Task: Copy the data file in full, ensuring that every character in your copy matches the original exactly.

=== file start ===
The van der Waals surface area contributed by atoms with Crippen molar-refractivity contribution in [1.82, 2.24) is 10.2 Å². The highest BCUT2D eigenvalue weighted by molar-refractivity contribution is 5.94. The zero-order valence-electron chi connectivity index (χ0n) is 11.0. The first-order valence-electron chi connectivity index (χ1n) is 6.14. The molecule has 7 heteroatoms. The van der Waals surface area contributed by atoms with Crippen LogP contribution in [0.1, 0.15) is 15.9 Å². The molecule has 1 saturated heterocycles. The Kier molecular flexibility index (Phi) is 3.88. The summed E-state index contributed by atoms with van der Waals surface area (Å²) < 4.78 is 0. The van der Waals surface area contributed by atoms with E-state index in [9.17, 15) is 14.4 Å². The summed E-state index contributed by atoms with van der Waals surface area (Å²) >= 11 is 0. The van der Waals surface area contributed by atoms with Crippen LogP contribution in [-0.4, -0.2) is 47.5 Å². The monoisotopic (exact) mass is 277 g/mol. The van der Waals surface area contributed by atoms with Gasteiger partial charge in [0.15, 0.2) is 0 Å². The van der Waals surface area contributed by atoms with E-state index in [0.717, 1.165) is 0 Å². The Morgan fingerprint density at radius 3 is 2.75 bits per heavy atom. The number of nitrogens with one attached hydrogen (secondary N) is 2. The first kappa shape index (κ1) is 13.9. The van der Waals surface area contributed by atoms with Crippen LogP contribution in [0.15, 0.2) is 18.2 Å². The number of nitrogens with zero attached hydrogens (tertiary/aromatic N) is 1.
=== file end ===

The van der Waals surface area contributed by atoms with Crippen molar-refractivity contribution in [1.82, 2.24) is 10.2 Å². The highest BCUT2D eigenvalue weighted by molar-refractivity contribution is 5.94. The zero-order valence-electron chi connectivity index (χ0n) is 11.0. The first-order valence-electron chi connectivity index (χ1n) is 6.14. The molecule has 7 heteroatoms. The van der Waals surface area contributed by atoms with Crippen LogP contribution in [0.1, 0.15) is 15.9 Å². The molecule has 1 saturated heterocycles. The Kier molecular flexibility index (Phi) is 3.88. The summed E-state index contributed by atoms with van der Waals surface area (Å²) < 4.78 is 0. The van der Waals surface area contributed by atoms with E-state index in [9.17, 15) is 14.4 Å². The summed E-state index contributed by atoms with van der Waals surface area (Å²) >= 11 is 0. The van der Waals surface area contributed by atoms with Crippen LogP contribution in [-0.4, -0.2) is 47.5 Å². The monoisotopic (exact) mass is 277 g/mol. The van der Waals surface area contributed by atoms with Gasteiger partial charge in [0.15, 0.2) is 0 Å². The van der Waals surface area contributed by atoms with E-state index in [0.717, 1.165) is 0 Å². The Morgan fingerprint density at radius 3 is 2.75 bits per heavy atom. The number of nitrogens with one attached hydrogen (secondary N) is 2. The first kappa shape index (κ1) is 13.9. The van der Waals surface area contributed by atoms with Crippen LogP contribution in [0.15, 0.2) is 18.2 Å². The number of nitrogens with zero attached hydrogens (tertiary/aromatic N) is 1.